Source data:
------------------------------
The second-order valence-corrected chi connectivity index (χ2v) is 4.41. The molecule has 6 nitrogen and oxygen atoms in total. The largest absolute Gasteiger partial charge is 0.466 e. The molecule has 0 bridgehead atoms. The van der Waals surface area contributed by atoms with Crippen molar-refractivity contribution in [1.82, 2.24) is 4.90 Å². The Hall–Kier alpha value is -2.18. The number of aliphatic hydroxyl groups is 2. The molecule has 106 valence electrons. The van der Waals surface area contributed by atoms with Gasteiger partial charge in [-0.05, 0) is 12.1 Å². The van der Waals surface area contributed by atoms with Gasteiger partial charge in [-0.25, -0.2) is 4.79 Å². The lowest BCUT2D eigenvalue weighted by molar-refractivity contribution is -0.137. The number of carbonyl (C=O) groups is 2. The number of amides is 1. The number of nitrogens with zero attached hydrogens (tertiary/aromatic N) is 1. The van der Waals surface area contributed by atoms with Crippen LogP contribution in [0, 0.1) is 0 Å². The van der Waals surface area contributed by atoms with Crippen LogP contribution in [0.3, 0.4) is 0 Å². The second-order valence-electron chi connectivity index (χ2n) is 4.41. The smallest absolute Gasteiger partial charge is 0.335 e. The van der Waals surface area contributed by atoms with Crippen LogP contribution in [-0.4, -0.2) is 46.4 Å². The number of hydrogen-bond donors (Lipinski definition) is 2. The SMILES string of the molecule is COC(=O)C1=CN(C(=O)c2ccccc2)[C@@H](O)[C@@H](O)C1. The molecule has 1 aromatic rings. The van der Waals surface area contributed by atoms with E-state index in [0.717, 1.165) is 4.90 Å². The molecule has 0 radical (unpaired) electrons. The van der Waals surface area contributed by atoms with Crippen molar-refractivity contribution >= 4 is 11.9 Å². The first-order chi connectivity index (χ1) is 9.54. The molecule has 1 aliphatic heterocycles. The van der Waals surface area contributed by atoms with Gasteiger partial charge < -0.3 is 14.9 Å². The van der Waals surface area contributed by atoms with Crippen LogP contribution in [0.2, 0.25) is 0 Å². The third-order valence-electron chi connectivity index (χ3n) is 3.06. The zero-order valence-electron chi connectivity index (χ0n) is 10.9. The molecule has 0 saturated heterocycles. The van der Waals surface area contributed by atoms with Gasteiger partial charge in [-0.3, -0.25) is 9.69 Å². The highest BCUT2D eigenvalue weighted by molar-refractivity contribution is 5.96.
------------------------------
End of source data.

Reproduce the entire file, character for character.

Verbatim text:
The second-order valence-corrected chi connectivity index (χ2v) is 4.41. The molecule has 6 nitrogen and oxygen atoms in total. The largest absolute Gasteiger partial charge is 0.466 e. The molecule has 0 bridgehead atoms. The van der Waals surface area contributed by atoms with Crippen molar-refractivity contribution in [1.82, 2.24) is 4.90 Å². The Hall–Kier alpha value is -2.18. The number of aliphatic hydroxyl groups is 2. The molecule has 106 valence electrons. The van der Waals surface area contributed by atoms with Gasteiger partial charge in [-0.05, 0) is 12.1 Å². The van der Waals surface area contributed by atoms with Gasteiger partial charge in [-0.25, -0.2) is 4.79 Å². The lowest BCUT2D eigenvalue weighted by molar-refractivity contribution is -0.137. The number of carbonyl (C=O) groups is 2. The number of amides is 1. The number of nitrogens with zero attached hydrogens (tertiary/aromatic N) is 1. The van der Waals surface area contributed by atoms with Crippen LogP contribution in [0, 0.1) is 0 Å². The van der Waals surface area contributed by atoms with Crippen LogP contribution in [0.3, 0.4) is 0 Å². The second-order valence-electron chi connectivity index (χ2n) is 4.41. The smallest absolute Gasteiger partial charge is 0.335 e. The van der Waals surface area contributed by atoms with Crippen LogP contribution in [-0.4, -0.2) is 46.4 Å². The number of hydrogen-bond donors (Lipinski definition) is 2. The SMILES string of the molecule is COC(=O)C1=CN(C(=O)c2ccccc2)[C@@H](O)[C@@H](O)C1. The molecule has 1 aromatic rings. The van der Waals surface area contributed by atoms with E-state index in [0.717, 1.165) is 4.90 Å². The molecule has 0 radical (unpaired) electrons. The van der Waals surface area contributed by atoms with Crippen molar-refractivity contribution >= 4 is 11.9 Å². The first-order chi connectivity index (χ1) is 9.54. The molecule has 1 aliphatic heterocycles. The van der Waals surface area contributed by atoms with Gasteiger partial charge < -0.3 is 14.9 Å². The van der Waals surface area contributed by atoms with Crippen LogP contribution in [0.2, 0.25) is 0 Å². The third-order valence-electron chi connectivity index (χ3n) is 3.06. The zero-order valence-electron chi connectivity index (χ0n) is 10.9. The molecule has 0 saturated heterocycles. The van der Waals surface area contributed by atoms with Gasteiger partial charge in [-0.3, -0.25) is 9.69 Å². The highest BCUT2D eigenvalue weighted by molar-refractivity contribution is 5.96.